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Old 06-10-2008, 11:42 AM   #1
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Economy, Fuel Prices and SMB Resale Values

I’ve been hearing a lot of buzz lately that higher fuel prices have been drastically lowering the resale and trade in values of light duty trucks, SUVs (and probably RVs). Consumer confidence is likely playing a role as well.

I’m curious if anyone has noticed or been noticing a drastic change in resale values of SMBs over the last year versus what they would have been a year or so ago? Or, do you think things will hold steady because SMB ownership is such a niche market? If resale values are declining, how do you think this will affect the SMB world??

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Old 06-10-2008, 03:19 PM   #2
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I think there are a multitude of factors in the market concerning pricing and the number of used Sportsmobiles available currently. I had been looking at the used section at Sportsmobile West for years hoping to get a nice one at a price that worked for us. I finally got it the end of January, 2008. I have seen a few since then at nearly the same price, year, mileage, condition. And judging by the number of quality used Sportsmobiles listed currently at SMB West, one would thing that prices have come down a bit. However, there are many on the website priced on the very high end. I think there will always be a market for used Sportsmobiles because so few are made each year and the price of new ones keep going up. The days of getting as much as a new one for a used one may be gone for now, but if you watch the site, they come and go each week. Sportsmobiles certainly offer the ability to explore the back country in a way that no motor home will do, and the Sportsmobiles get better fuel economy than the larger motor homes. We are certainly glad we got one now, and we have put over 4,000 miles on it since we got it back from Salem Kroger the end of April. My advice for anyone sitting on the fence of whether to buy now or not would be to just get it and start enjoying it. oclv

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Old 06-10-2008, 06:23 PM   #3
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SMBs are a different beast than other diesel trucks or RVs. SMBs are more like terrestrial sailboats than pickups or RVs. They can go nearly anywhere on land in western North America that you would want to. You (me included) buy them for this freedom of movement, not necessarily for their instant resale value.

That said, I think a lot of people buy them new, fully loaded with all the goodies, and then decide that they are not really what they want. Other SMB purchasers have a major change of life, a new job in a distant location for example, and decide to sell them faster than they thought. As a result, you see 20-30 newer used SMBs up on the Sportsmobile West web site.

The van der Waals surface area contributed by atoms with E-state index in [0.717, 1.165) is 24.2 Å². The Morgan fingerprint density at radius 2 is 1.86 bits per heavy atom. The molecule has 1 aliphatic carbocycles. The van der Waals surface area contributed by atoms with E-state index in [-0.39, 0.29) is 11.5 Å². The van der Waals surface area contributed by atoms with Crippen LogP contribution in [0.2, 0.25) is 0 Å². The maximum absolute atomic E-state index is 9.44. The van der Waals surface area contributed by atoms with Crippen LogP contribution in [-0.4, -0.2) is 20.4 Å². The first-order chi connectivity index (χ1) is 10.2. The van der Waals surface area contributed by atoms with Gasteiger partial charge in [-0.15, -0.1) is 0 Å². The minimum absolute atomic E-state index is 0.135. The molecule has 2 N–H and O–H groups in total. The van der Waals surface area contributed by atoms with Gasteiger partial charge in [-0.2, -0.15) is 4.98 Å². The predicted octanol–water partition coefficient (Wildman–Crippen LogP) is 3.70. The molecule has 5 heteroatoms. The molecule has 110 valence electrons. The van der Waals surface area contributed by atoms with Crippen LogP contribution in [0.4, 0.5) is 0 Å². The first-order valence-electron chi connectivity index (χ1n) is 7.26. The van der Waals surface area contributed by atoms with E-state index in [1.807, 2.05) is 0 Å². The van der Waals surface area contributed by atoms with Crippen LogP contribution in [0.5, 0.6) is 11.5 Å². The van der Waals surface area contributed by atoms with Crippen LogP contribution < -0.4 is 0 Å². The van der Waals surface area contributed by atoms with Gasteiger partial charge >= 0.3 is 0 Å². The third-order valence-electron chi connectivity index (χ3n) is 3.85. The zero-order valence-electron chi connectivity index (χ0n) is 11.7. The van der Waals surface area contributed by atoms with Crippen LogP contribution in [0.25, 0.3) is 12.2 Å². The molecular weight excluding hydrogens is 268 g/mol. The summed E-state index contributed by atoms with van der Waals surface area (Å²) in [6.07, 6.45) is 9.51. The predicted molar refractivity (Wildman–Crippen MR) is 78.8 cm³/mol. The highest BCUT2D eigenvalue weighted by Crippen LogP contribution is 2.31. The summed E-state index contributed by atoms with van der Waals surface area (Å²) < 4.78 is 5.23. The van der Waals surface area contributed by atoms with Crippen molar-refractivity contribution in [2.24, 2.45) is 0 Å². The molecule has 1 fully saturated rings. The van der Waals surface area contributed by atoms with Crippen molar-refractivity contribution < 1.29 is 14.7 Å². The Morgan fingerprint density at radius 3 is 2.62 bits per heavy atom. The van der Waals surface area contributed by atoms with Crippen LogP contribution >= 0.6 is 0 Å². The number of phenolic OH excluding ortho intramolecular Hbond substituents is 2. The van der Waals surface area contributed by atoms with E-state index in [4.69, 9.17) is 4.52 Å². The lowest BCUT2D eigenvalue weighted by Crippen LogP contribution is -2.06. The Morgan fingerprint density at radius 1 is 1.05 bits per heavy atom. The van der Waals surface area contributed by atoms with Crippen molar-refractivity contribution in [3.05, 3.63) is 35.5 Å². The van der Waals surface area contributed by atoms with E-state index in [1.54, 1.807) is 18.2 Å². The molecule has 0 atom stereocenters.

We never thought much of resale value two years ago when we bought ours, but concentrated on the ability to get out in nature quickly and often. We've spent 70 nights in Sporty in a year and half of ownership and haven't regretted the purchase at all, even with the higher price of diesel.
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Old 06-10-2008, 08:44 PM   #4
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I like your description of the SMB as terrestrial sail boat alot more than land yacht or assault vehicle. Yesterday someone asked me if it was a prison van. Sheesh.
However---even my mom (RV full timer in the early 70's) asked me if I had any regrets. I guess the answer is the only thing I wish was different was that when I was haunting the SMB "pre-owned" section last year at this time, there had been such a rich selection of choices as there is now. There wasn't and I wound up buying new, did my best to put down as much as possible, but even so, I will be paying for a very long time. (Is it possible to re-finance a vehicle?)
BUT, I love my van. It will serve it's purpose if my mom and I have to evacuate for a hurricane and, in the meantime, I'm learning and looking forward to all the roads between here and CA when I make my next trip.

Not exactly the cost of diesel be damned, but there are worse problems.
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Old 06-10-2008, 08:54 PM   #5
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We will hopefully be purchasing a SMB within a year, but I can't help but wonder why there are so many used SMB's that are only a year or two old with very few miles. Is it just not what they thought it was? Didn't use it enough? Quality? It just seems strange.
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Old 06-10-2008, 09:05 PM   #6